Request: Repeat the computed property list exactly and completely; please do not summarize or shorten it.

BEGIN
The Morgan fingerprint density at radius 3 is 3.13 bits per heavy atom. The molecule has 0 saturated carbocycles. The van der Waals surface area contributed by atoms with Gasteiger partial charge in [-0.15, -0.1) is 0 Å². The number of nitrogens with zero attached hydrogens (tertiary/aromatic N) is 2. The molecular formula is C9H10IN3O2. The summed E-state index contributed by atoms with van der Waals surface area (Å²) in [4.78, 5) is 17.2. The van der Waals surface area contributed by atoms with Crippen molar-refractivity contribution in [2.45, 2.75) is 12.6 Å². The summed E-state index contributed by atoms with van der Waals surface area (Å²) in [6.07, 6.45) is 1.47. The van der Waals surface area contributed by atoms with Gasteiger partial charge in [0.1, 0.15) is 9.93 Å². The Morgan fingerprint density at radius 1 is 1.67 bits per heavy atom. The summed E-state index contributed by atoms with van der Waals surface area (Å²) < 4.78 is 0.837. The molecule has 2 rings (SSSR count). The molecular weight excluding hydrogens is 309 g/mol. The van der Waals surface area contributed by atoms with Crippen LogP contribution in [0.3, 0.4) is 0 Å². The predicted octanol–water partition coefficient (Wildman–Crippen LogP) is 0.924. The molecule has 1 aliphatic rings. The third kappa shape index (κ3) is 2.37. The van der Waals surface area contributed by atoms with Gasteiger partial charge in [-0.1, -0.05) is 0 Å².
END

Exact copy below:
The Morgan fingerprint density at radius 3 is 3.13 bits per heavy atom. The molecule has 0 saturated carbocycles. The van der Waals surface area contributed by atoms with Gasteiger partial charge in [-0.15, -0.1) is 0 Å². The number of nitrogens with zero attached hydrogens (tertiary/aromatic N) is 2. The molecular formula is C9H10IN3O2. The summed E-state index contributed by atoms with van der Waals surface area (Å²) in [4.78, 5) is 17.2. The van der Waals surface area contributed by atoms with Crippen molar-refractivity contribution in [2.45, 2.75) is 12.6 Å². The summed E-state index contributed by atoms with van der Waals surface area (Å²) in [6.07, 6.45) is 1.47. The van der Waals surface area contributed by atoms with Gasteiger partial charge in [0.1, 0.15) is 9.93 Å². The Morgan fingerprint density at radius 1 is 1.67 bits per heavy atom. The summed E-state index contributed by atoms with van der Waals surface area (Å²) < 4.78 is 0.837. The molecule has 2 rings (SSSR count). The molecular weight excluding hydrogens is 309 g/mol. The van der Waals surface area contributed by atoms with Crippen LogP contribution in [0.3, 0.4) is 0 Å². The predicted octanol–water partition coefficient (Wildman–Crippen LogP) is 0.924. The molecule has 1 aliphatic rings. The third kappa shape index (κ3) is 2.37. The van der Waals surface area contributed by atoms with Gasteiger partial charge in [-0.1, -0.05) is 0 Å².